We can expect similar positions to be taken by other EU regulators seeking to protect consumers in their country, so this could limit the planning opportunities for expatriates using UK-based advisers.
Also, check if there are any practical challenges to keeping a UK-based adviser. Do you have to travel to the UK for meetings and paperwork requirements? Consider how this would work in situations where you need funds quickly or are unable to travel through illness or travel restrictions.
  1. The advantages of local knowledge
As well as the legal and practical implications, consider whether an adviser based in a different country is best placed to help you take advantage of opportunities available to you in Portugal. For example:
  • Do they fully understand the intricacies of the Portuguese tax regime and how it interacts with UK taxation?
  • Do they have in-depth knowledge of the Portugal residence, domicile, tax, succession law and reporting rules?
  • Do they know about – and have access to – tax-efficient solutions that offer significant benefits to residents of Portugal?
  • Who will pay the bill or face the consequences if they get things wrong?
While UK-based advisers may be experts on the ins and outs of the UK system for residents there, it is unlikely that they have the same in-depth knowledge for another country.
  1. The suitability of UK planning
Remember: financial planning that is tailored for a UK resident is unlikely to remain suitable once you become resident elsewhere. If you have not yet moved to Portugal, review your arrangements before you do to minimise taxation when changing residency and make the most of tax-efficient opportunities in Portugal.
If you are holding on to UK savings and investments, beware that they can lose their tax benefits once you are living abroad. And once they cease to be EU/EEA assets and you are no longer a UK resident, they could potentially attract a higher tax bill, in either or even both countries.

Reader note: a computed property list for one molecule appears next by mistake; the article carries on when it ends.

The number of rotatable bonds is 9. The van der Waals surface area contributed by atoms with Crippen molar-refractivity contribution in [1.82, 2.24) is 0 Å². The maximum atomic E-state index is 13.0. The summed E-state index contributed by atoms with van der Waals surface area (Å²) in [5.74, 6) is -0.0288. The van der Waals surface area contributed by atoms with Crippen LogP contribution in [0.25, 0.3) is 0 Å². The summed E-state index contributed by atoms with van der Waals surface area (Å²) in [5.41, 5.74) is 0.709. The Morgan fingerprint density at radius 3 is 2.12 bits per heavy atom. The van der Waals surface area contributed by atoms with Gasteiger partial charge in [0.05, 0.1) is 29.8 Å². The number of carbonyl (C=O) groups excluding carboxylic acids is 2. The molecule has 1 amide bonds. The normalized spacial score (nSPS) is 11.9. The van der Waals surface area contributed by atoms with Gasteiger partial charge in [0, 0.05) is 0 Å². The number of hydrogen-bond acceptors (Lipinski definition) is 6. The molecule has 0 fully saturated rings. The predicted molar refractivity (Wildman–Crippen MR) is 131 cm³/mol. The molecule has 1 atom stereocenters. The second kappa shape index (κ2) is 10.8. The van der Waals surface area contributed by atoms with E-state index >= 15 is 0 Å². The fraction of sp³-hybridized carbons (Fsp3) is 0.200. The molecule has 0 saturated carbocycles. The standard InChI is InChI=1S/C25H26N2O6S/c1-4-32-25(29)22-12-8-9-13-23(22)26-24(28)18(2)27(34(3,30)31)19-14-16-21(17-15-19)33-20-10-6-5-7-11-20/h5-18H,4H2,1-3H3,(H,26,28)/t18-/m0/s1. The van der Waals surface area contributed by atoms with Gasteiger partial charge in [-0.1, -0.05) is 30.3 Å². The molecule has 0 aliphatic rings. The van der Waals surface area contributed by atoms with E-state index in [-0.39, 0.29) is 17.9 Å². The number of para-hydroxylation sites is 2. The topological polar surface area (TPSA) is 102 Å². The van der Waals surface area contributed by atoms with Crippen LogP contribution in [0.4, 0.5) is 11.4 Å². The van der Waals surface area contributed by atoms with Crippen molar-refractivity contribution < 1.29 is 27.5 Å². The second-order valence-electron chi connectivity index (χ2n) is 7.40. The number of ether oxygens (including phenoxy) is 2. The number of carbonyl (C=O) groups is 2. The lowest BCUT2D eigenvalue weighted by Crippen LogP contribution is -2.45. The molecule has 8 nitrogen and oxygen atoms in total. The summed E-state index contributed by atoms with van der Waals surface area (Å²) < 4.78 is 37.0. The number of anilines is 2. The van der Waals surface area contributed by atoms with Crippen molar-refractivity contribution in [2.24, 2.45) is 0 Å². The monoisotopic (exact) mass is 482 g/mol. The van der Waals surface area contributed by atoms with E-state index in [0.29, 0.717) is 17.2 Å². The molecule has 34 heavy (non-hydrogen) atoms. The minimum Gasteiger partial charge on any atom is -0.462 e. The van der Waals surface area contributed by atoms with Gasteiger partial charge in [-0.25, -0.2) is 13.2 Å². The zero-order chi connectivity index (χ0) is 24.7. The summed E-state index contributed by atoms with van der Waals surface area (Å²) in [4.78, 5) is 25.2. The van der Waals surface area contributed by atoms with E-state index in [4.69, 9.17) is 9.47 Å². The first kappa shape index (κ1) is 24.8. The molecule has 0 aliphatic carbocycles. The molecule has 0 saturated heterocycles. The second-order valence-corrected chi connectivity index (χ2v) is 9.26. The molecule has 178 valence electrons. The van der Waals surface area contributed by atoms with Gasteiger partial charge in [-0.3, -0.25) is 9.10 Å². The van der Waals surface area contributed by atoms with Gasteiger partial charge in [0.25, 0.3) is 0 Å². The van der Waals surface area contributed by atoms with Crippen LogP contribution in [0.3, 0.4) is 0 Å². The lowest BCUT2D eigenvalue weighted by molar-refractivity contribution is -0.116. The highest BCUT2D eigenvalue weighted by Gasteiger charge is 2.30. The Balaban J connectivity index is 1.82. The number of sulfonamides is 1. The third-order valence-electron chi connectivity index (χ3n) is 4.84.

Meanwhile, Portugal residents have access to locally-compliant alternatives that can offer other advantages besides tax-efficiency – such as multi-currency and estate planning flexibility – so explore your options. Depending on your circumstances, many British expatriates in Portugal have found that reviewing and adjusting how and where they hold their capital has significantly improved their tax position.
It has never been more important to ensure your financial affairs are both compliant and suitable for your life in Portugal. Secure financial peace of mind by talking to an experienced, locally-based adviser.
Blevins Franks Wealth Management Limited (BFWML) is authorised and regulated by the Malta Financial Services Authority, registered number C 92917. Authorised to conduct investment services under the Investment Services Act and authorised to carry out insurance intermediary activities under the Insurance Distribution Act. Where advice is provided outside of Malta via the Insurance Distribution Directive or the Markets in Financial Instruments Directive II, the applicable regulatory system differs in some respects from that of Malta. BFWML also provides taxation advice; its tax advisers are fully qualified tax specialists. Blevins Franks Trustees Limited is authorised and regulated by the Malta Financial Services Authority for the administration of trusts, retirement schemes and companies. This promotion has been approved and issued by BFWML.
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Note: This article was originally published by Blevins Franks.